In that context, backing Labour in exchange for a definitive deal on PR might cost the LDs half their votes next time round. But the LDs only won eight percent of the seats this time round, on 22i%-ish of the vote. Winning 11% of the votes and seats next time would be an improvement – and any prospective Gordo-taint wouldn’t last forever.

Is there anything wrong with my analysis above? Seriously?

Update for Brits who’re just waking up

Overall, we know about as much about what’s going on as when as we did when I woke up eight hours ago.

Things we do know: the Lib Dems got screwed, probably by the sustained 2-week barrage of media lies about them.

Troll-like ex-home secretary Charles Clarke lost his seat, which is delightful.

Pro-science campaigner and all-round good egg Evan Harris lost his seat, which is a terrible shame (bad work, Oxford people).

And although the Tories have cleaned up in the Home Counties and the Midlands, Labour have mostly held London.

The Tories are trying to subvert the constitutional convention that the sitting PM has the first right to try and form a parliament. This makes them scumbags, and the complete and utter opposite of anything that might be described as ‘conservative’.

Finally, the appalling Hazel Blears kept her seat in Salford (where they weigh the Labour vote) albeit with a 10% swing to the Lib Dems, so I don’t have to drink a bottle of Scotch and streak through Sydney. Which is probably just as well.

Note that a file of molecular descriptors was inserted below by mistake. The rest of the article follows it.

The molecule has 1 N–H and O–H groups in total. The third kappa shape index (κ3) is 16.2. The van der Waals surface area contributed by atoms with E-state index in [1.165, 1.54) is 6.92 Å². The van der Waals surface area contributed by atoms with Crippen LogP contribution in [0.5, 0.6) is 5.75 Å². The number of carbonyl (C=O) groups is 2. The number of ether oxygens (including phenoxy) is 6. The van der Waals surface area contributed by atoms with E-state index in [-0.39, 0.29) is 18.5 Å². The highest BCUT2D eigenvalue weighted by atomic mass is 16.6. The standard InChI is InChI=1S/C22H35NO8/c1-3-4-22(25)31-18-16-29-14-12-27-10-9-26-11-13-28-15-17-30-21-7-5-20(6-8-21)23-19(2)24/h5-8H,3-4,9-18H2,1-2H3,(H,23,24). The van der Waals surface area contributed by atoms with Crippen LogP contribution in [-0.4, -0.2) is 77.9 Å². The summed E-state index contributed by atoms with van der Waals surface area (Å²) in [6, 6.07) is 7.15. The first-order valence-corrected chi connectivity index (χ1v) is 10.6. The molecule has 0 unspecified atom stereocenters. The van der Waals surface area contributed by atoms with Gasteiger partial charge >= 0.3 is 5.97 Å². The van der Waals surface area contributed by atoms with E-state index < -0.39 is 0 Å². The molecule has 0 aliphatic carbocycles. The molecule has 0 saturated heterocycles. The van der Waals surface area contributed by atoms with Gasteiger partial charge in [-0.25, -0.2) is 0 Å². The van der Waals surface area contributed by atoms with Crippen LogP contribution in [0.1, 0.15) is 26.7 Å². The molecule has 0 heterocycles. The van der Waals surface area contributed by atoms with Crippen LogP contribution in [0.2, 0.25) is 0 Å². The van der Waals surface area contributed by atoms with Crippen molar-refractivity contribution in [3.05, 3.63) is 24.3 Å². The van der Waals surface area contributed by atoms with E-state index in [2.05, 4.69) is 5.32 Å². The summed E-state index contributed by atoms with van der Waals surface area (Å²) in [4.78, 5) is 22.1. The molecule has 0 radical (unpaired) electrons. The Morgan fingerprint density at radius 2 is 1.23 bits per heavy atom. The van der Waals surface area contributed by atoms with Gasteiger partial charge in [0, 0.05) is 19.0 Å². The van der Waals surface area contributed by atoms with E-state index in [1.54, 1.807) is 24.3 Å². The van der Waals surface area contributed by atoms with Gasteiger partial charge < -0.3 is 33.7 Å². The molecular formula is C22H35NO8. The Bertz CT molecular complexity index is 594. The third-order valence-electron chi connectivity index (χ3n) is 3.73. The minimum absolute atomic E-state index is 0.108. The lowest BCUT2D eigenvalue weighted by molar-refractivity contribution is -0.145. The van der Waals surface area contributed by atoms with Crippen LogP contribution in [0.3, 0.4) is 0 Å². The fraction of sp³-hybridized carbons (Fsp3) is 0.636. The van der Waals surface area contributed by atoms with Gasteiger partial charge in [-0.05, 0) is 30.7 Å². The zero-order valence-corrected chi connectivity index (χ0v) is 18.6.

(more, less coherent analysis at Johnb78).

Update: excellently, we have our first Green MP, Caroline Lucas in Brighton Pavillion. Revoltingly, Zac Goldsmith has won Richmond Park. If your feelings towards Zac Goldsmith include anything other than disgust and hatred, there is something wrong with you.

Semi-informed Northern Ireland poli-blogging

It’s lovely to see Peter Robinson, the head of Northern Ireland’s DUP (the Paisley-ite, hardline Unionist party), losing his Belfast East seat to non-sectarian Alliance candidate Naomi Long. Anything which makes NI less sectarian-driven has to be a good thing…

The thing which makes it even funnier, by which I mean “if I was properly awake I’d literally be rolling on the floor with laughter”, is that insane ultra-Unionist blogger David Vance (of A Tangled Web and Biased BBC ‘fame’) won 1856 votes, presumably from people who felt that Mr Robinson didn’t hate the Micks enough. Ms Long’s majority over Mr Robinson was only 1533.

In other words, by attracting crazy sectarian bigots with his crazy sectarian bigotry, David Vance has actually made Northern Ireland a less crazy, sectarian and bigoted place. Hahahahaha!

Apart from more pies and shorter hours

I’ve been challenged to state what policy goals I’d actually favour:

* Unlimited migration of people with A-level equivalent qualifications, or any non-academic skills in demand (defined as “more than no job adverts specify this, and it can be quantified”) in the country of relevance.
* Equal tax on all “getting more assets”, whether house, work, parental snuffing it, or whatever, with an exemption for “appreciation in price of a house you haven’t yet sold”. With a gbp10,000 per year minimum limit before you pay any at all.